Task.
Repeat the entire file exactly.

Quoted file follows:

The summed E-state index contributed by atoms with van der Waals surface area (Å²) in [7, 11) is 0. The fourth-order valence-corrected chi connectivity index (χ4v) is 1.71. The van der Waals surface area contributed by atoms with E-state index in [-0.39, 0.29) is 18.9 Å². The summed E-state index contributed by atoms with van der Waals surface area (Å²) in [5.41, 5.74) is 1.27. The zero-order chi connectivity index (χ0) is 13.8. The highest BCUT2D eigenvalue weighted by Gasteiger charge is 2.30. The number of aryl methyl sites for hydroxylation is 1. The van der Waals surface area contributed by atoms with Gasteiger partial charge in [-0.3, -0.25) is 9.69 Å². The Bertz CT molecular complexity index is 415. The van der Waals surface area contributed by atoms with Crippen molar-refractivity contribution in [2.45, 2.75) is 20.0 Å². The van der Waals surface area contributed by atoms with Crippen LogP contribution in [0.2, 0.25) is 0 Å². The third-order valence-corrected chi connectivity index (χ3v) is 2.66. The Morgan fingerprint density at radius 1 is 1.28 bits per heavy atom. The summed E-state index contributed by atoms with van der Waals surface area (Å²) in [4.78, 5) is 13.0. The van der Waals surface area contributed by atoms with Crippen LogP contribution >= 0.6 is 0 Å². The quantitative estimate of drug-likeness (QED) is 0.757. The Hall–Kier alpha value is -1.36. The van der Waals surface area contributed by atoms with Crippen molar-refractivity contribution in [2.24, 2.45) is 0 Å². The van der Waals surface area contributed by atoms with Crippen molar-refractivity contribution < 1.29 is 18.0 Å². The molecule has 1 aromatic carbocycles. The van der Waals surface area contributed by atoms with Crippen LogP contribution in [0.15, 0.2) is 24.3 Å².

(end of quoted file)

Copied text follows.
The summed E-state index contributed by atoms with van der Waals surface area (Å²) in [7, 11) is 0. The fourth-order valence-corrected chi connectivity index (χ4v) is 1.71. The van der Waals surface area contributed by atoms with E-state index in [-0.39, 0.29) is 18.9 Å². The summed E-state index contributed by atoms with van der Waals surface area (Å²) in [5.41, 5.74) is 1.27. The zero-order chi connectivity index (χ0) is 13.8. The highest BCUT2D eigenvalue weighted by Gasteiger charge is 2.30. The number of aryl methyl sites for hydroxylation is 1. The van der Waals surface area contributed by atoms with Gasteiger partial charge in [-0.3, -0.25) is 9.69 Å². The Bertz CT molecular complexity index is 415. The van der Waals surface area contributed by atoms with Crippen molar-refractivity contribution in [2.45, 2.75) is 20.0 Å². The van der Waals surface area contributed by atoms with Crippen LogP contribution in [0.2, 0.25) is 0 Å². The third-order valence-corrected chi connectivity index (χ3v) is 2.66. The Morgan fingerprint density at radius 1 is 1.28 bits per heavy atom. The summed E-state index contributed by atoms with van der Waals surface area (Å²) in [4.78, 5) is 13.0. The van der Waals surface area contributed by atoms with Crippen LogP contribution >= 0.6 is 0 Å². The quantitative estimate of drug-likeness (QED) is 0.757. The Hall–Kier alpha value is -1.36. The van der Waals surface area contributed by atoms with Crippen molar-refractivity contribution in [2.24, 2.45) is 0 Å². The van der Waals surface area contributed by atoms with Crippen molar-refractivity contribution < 1.29 is 18.0 Å². The molecule has 1 aromatic carbocycles. The van der Waals surface area contributed by atoms with Crippen LogP contribution in [0.15, 0.2) is 24.3 Å².